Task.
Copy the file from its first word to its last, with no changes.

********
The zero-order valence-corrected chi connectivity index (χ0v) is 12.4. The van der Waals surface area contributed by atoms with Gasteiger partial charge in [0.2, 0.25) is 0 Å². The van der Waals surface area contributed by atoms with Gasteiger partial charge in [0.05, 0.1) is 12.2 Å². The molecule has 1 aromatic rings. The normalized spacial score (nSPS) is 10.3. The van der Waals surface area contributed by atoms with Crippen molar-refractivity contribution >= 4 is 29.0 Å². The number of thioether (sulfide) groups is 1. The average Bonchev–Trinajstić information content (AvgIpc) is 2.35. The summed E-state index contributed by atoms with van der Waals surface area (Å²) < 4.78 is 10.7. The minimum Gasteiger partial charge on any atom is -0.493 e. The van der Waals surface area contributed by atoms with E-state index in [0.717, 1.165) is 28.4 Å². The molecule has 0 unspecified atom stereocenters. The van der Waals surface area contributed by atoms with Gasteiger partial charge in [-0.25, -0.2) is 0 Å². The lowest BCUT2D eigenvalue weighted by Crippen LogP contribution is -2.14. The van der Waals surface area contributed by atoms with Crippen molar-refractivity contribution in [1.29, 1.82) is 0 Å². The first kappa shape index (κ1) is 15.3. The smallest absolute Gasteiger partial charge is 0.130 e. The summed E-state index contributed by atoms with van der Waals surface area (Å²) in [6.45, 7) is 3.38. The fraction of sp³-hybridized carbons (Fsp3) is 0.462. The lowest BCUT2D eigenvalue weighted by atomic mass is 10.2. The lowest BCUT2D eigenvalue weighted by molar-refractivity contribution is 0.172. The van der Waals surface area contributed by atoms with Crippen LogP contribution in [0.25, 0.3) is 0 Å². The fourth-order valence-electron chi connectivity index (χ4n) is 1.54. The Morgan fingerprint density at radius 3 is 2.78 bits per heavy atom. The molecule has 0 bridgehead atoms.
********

The zero-order valence-corrected chi connectivity index (χ0v) is 12.4. The van der Waals surface area contributed by atoms with Gasteiger partial charge in [0.2, 0.25) is 0 Å². The van der Waals surface area contributed by atoms with Gasteiger partial charge in [0.05, 0.1) is 12.2 Å². The molecule has 1 aromatic rings. The normalized spacial score (nSPS) is 10.3. The van der Waals surface area contributed by atoms with Crippen molar-refractivity contribution >= 4 is 29.0 Å². The number of thioether (sulfide) groups is 1. The average Bonchev–Trinajstić information content (AvgIpc) is 2.35. The summed E-state index contributed by atoms with van der Waals surface area (Å²) < 4.78 is 10.7. The minimum Gasteiger partial charge on any atom is -0.493 e. The van der Waals surface area contributed by atoms with E-state index in [0.717, 1.165) is 28.4 Å². The molecule has 0 unspecified atom stereocenters. The van der Waals surface area contributed by atoms with Gasteiger partial charge in [-0.25, -0.2) is 0 Å². The lowest BCUT2D eigenvalue weighted by Crippen LogP contribution is -2.14. The van der Waals surface area contributed by atoms with Crippen molar-refractivity contribution in [1.29, 1.82) is 0 Å². The first kappa shape index (κ1) is 15.3. The smallest absolute Gasteiger partial charge is 0.130 e. The summed E-state index contributed by atoms with van der Waals surface area (Å²) in [6.45, 7) is 3.38. The fraction of sp³-hybridized carbons (Fsp3) is 0.462. The lowest BCUT2D eigenvalue weighted by atomic mass is 10.2. The lowest BCUT2D eigenvalue weighted by molar-refractivity contribution is 0.172. The van der Waals surface area contributed by atoms with Crippen LogP contribution in [0.25, 0.3) is 0 Å². The fourth-order valence-electron chi connectivity index (χ4n) is 1.54. The Morgan fingerprint density at radius 3 is 2.78 bits per heavy atom. The molecule has 0 bridgehead atoms.